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The relationship between nature and finance can no longer be ignored: almost 50% of world GDP is based on biodiversity. Only, even few economic actors are aware that they will be directly affected by their damage to the ecosystem. Clotilde Patarin, Data Consultant at Square Management, discusses the consideration of biodiversity risk by companies and investors.

Biodiversity refers to all living things on Earth: their diversity, their genetics, their environments and their lifestyles. It is only 30 years since this concept entered an international text, The Convention on Biological Diversity during the Earth Summit in Brazil, which made it a matter of common interest.

In 2019, the IPBES[1] clarifies the idea that the production system on a global scale needs biodiversity to carry out its activities in a sustainable way[2]. More specifically and according to an estimate of the Banque de France[3]“42% of the securities portfolio[4] held by French financial institutions, issued by companies, would be very or very dependent on at least one ecosystem service.[5].

Biological diversity therefore represents both a source of risks and a source of opportunities, which must be reduced or encouraged.

The economic value of the services provided by nature

According to a UNEP study[6]the GEF and the Earth Degradation Economy Initiative released last year, more than $500 billion will be needed to cover the current loss of ecosystem degradation, while only $133 billion dollars they are dedicated to it.[7]. However, according to figures published by the OECD[8] in 2019, our society would have everything to gain knowing that the value of the benefits provided by biological diversity to society would be about 135,000 billion dollars.[9].

Explanation of risk losses for companies and their investors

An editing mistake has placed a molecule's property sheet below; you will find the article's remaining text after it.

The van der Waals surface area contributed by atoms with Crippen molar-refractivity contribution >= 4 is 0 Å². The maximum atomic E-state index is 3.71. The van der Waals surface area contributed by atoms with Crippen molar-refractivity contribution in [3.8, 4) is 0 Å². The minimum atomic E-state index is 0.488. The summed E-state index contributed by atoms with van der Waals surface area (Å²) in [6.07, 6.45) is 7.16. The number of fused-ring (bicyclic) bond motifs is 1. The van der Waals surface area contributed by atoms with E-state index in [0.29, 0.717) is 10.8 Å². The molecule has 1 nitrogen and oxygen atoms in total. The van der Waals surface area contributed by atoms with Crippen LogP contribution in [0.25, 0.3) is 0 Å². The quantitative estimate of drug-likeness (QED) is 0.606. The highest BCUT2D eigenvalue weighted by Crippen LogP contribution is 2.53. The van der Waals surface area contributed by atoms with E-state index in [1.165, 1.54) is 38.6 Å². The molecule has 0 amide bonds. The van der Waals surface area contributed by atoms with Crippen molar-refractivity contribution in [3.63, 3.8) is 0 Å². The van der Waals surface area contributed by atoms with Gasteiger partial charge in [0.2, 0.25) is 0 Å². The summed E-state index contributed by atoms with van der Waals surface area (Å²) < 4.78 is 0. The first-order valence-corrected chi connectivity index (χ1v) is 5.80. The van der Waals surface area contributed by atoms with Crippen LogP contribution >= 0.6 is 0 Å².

For organizations, taking into account this biodiversity risk must be considered from three angles: physical risk, transition risk and reputational risk.

The physical risk is linked to the supply of resources made up by the ecosystem: pollinators for agriculture, water for the chemical and food industries, etc. We also remember that five of the nine planetary boundaries defined in 2009[10]are already exceeded, including that of the integrity of the biosphere, on April 6 a study published in Nature Reviews Earth & Environment[11], revealed that that of the water cycle was also just crossed. If one of the upstream products and services in the value chain is destabilized, economic activity is disrupted. This economic destabilization leads to financial fragility at the level of the company (difficulty of supply, reduction of margins, etc.) and therefore of its ability to meet obligations (credit repayment, more recurring debts and more unpaid debts, devaluation of guarantees). .). This ultimately impacts the financial institutions for which it is then more risky to invest in these activities.

To specify the risk of the transition, let’s take the example of an agricultural enterprise that would have a strong impact on biodiversity. This is then directly exposed to possible changes in production, distribution and consumption, both for a context of regulatory reforms that go in this direction and for a change in society. In terms of production, it could be prohibited to use pesticide agents that reduce the diversity of species in a given territory. Another example regarding distribution, the law of the circular economy[12], passed in February 2020, bans from January 1, 2022 the sale of fruit and vegetables packed in plastic. Finally, there is an increasingly marked trend towards consumption patterns that respect the environment. Consequently, if the company is not able to respond to these developments, then it loses solvency for a bank, and this is where it constitutes a risk.